Ojai Orange.com | home | archives | press | contact us

Ojai Orange | The Column of Lasting Insignificance | Books | Wait-A-Minute

March 17, 2007
John Wilcock - March 17, 2007

 

  The column of lasting insignificance
     


also posted:



2011
November 26 2011
November 19, 2011
November 12, 2011
November 5, 2011
October 29, 2011
October 22, 2011
October 15, 2011
October 8, 2011
October 1, 2011
September 24, 2011
September 17, 2011
September 10, 2011
September 4, 2011
August 27, 2011
August 20, 2011
August 13, 2011
August 6, 2011
July 30, 2011
July 23, 2011
July 16, 2011
July 9, 2011
July 2, 2011
June 25, 2011
June 18, 2011
June 11, 2011
June 4, 2011
May 28, 2011
May 21, 2011
May 14, 2011
May 7, 2011
April 30, 2011
April 23, 2011
April 16, 2011
April 9, 2011
April 2, 2011
March 26, 2011
March 19, 2011
March 12, 2011
March 5, 2011
February 26, 2011
February 19, 2011
February 12, 2011
February 5, 2011
February 5, 2011
January 29, 2011
January 22, 2011
January 15, 2011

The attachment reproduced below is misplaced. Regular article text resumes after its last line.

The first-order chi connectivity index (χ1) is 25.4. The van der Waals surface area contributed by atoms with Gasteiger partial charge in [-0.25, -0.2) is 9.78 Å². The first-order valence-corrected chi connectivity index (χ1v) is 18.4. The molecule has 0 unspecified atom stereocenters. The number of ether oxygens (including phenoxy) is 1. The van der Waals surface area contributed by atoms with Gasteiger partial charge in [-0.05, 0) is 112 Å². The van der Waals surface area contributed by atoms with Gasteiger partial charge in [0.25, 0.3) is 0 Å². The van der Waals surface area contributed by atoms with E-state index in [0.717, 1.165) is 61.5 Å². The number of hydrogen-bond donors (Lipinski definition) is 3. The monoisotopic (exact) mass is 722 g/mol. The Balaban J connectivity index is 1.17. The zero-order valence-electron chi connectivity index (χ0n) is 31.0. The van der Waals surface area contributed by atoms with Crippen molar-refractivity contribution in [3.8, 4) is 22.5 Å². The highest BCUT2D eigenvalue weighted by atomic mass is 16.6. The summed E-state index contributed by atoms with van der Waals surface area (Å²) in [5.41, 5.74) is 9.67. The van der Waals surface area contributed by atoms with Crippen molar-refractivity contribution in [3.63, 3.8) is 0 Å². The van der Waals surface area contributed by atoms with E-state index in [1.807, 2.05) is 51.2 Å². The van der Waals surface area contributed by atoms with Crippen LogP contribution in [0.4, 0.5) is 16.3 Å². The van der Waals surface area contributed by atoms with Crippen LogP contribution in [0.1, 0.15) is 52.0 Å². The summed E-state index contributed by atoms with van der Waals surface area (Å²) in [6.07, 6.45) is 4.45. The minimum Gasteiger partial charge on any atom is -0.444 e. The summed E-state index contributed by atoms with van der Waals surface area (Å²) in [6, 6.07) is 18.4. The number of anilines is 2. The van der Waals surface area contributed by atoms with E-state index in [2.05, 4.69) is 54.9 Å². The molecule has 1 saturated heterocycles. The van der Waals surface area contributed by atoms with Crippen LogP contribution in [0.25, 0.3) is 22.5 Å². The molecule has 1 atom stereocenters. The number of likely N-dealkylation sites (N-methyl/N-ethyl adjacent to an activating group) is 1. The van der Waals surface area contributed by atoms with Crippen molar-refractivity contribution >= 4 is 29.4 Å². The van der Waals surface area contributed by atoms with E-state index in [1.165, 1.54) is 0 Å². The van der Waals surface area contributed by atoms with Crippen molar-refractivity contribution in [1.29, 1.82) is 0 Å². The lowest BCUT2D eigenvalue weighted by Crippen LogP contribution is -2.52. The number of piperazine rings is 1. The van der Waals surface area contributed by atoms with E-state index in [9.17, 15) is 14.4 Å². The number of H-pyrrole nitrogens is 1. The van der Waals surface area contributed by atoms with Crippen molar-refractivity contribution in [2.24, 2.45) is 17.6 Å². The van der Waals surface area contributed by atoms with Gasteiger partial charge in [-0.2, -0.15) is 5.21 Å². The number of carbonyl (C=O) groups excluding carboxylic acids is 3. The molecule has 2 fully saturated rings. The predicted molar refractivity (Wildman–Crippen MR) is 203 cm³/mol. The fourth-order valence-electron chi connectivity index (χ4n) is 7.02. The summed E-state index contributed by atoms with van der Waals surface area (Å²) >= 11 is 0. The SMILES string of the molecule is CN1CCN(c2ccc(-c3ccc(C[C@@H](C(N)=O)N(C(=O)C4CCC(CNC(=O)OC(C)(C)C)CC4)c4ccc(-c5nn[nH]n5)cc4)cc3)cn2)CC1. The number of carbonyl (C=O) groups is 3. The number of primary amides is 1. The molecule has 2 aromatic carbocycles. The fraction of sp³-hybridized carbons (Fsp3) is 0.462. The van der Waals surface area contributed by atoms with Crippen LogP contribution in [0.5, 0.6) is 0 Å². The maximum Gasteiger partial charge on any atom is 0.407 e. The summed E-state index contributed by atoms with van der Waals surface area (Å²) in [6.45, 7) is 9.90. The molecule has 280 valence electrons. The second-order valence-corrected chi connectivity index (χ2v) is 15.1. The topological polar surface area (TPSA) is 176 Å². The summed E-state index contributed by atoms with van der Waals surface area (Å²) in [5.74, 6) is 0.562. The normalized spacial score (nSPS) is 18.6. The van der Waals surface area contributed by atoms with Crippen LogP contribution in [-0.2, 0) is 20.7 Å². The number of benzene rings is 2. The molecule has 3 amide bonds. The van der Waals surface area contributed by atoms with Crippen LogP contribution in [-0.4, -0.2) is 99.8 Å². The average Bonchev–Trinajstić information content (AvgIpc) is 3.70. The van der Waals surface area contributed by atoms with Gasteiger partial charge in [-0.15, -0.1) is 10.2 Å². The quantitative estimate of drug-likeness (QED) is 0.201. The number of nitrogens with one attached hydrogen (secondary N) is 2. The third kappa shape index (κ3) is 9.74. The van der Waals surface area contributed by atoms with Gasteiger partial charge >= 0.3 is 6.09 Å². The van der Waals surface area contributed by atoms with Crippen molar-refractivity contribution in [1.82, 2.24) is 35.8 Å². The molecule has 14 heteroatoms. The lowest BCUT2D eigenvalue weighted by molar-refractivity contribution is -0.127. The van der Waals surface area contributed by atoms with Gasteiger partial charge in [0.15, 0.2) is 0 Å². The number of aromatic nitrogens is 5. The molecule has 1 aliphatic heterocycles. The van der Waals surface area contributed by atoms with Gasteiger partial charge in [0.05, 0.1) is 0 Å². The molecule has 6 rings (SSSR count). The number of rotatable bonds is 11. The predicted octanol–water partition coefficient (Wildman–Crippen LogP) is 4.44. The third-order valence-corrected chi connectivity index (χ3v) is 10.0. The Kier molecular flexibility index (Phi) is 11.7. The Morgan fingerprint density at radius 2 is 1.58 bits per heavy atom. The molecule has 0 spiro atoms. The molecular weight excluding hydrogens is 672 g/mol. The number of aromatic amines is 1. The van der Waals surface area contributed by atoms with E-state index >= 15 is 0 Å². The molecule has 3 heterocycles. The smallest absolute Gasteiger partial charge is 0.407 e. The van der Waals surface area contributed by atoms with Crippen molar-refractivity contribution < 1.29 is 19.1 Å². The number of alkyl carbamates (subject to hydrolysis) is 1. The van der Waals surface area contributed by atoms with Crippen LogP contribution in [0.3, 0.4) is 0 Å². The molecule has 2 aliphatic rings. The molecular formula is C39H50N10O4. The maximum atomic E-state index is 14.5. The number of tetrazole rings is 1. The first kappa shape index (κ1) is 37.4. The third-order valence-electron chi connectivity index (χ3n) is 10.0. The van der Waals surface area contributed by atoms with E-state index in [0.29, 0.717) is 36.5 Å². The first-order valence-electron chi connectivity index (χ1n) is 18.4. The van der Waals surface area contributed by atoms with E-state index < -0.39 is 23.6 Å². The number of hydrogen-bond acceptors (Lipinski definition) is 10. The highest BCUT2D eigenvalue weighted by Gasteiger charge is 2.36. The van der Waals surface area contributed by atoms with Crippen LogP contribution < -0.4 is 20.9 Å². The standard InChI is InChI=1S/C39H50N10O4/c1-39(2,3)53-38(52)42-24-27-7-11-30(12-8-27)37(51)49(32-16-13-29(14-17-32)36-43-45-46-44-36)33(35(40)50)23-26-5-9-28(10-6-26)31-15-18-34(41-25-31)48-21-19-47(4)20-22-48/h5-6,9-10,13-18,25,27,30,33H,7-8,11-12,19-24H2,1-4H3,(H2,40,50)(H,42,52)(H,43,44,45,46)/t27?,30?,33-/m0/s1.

January 6, 2011

2010
December 25, 2010
December 18, 2010
December 11, 2010
December 4, 2010
November 27, 2010
November 20, 2010
November 13, 2010
November 6, 2010
October 30, 2010
October 23, 2010
October 16, 2010
October 9, 2010
October 2, 2010
September 25, 2010
September 18, 2010
September 11, 2010
September 4, 2010
August 28, 2010
August 21, 2010
August 14, 2010
August 7, 2010
July 31, 2010
July 24, 2010
July 17, 2010
July 10, 2010
July 3, 2010
June 26, 2010
June 19, 2010
June 12, 2010
June 5, 2010
May 29, 2010
May 22, 2010
May 15, 2010
May 8, 2010
May 1, 2010
April 24, 2010
April 17, 2010
April 10, 2010
April 3, 2010
March 27, 2010
March 20, 2010
March 13, 2010
March 6, 2010
February 27, 2010
February 20, 2010
February 13, 2010
February 6, 2010
January 30, 2010
January 23, 2010
January 16, 2010
January 9, 2010
January 2, 2010

2009
December 26, 2009
December 19, 2009